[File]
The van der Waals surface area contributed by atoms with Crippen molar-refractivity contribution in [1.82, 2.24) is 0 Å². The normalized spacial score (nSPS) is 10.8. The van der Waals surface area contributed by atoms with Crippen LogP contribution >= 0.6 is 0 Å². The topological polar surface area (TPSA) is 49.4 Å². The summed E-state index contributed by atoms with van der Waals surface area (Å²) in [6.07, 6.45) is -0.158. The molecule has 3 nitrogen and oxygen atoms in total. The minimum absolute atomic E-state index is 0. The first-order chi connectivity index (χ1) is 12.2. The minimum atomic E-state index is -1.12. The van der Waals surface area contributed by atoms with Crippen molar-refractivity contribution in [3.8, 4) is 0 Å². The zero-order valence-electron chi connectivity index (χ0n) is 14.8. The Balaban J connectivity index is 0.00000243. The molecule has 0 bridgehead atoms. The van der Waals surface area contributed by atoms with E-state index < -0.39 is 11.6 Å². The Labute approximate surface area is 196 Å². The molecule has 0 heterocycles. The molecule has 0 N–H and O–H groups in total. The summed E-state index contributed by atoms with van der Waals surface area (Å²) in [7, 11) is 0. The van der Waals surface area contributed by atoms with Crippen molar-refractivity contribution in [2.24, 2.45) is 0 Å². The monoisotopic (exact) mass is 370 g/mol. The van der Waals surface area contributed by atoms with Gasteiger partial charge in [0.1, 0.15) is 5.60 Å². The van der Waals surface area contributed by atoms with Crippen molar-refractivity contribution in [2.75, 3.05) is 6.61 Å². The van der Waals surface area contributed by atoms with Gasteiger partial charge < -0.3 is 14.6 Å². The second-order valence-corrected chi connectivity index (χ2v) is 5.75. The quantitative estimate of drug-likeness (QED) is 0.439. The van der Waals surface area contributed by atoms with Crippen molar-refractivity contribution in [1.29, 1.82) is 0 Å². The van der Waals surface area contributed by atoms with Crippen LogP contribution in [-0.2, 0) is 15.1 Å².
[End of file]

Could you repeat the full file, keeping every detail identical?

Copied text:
The van der Waals surface area contributed by atoms with Crippen molar-refractivity contribution in [1.82, 2.24) is 0 Å². The normalized spacial score (nSPS) is 10.8. The van der Waals surface area contributed by atoms with Crippen LogP contribution >= 0.6 is 0 Å². The topological polar surface area (TPSA) is 49.4 Å². The summed E-state index contributed by atoms with van der Waals surface area (Å²) in [6.07, 6.45) is -0.158. The molecule has 3 nitrogen and oxygen atoms in total. The minimum absolute atomic E-state index is 0. The first-order chi connectivity index (χ1) is 12.2. The minimum atomic E-state index is -1.12. The van der Waals surface area contributed by atoms with Crippen molar-refractivity contribution in [3.8, 4) is 0 Å². The zero-order valence-electron chi connectivity index (χ0n) is 14.8. The Balaban J connectivity index is 0.00000243. The molecule has 0 bridgehead atoms. The van der Waals surface area contributed by atoms with E-state index < -0.39 is 11.6 Å². The Labute approximate surface area is 196 Å². The molecule has 0 heterocycles. The molecule has 0 N–H and O–H groups in total. The summed E-state index contributed by atoms with van der Waals surface area (Å²) in [7, 11) is 0. The van der Waals surface area contributed by atoms with Crippen molar-refractivity contribution in [2.24, 2.45) is 0 Å². The monoisotopic (exact) mass is 370 g/mol. The van der Waals surface area contributed by atoms with Gasteiger partial charge in [0.1, 0.15) is 5.60 Å². The van der Waals surface area contributed by atoms with Crippen molar-refractivity contribution in [2.75, 3.05) is 6.61 Å². The van der Waals surface area contributed by atoms with Gasteiger partial charge < -0.3 is 14.6 Å². The second-order valence-corrected chi connectivity index (χ2v) is 5.75. The quantitative estimate of drug-likeness (QED) is 0.439. The van der Waals surface area contributed by atoms with Crippen molar-refractivity contribution in [1.29, 1.82) is 0 Å². The van der Waals surface area contributed by atoms with Crippen LogP contribution in [-0.2, 0) is 15.1 Å².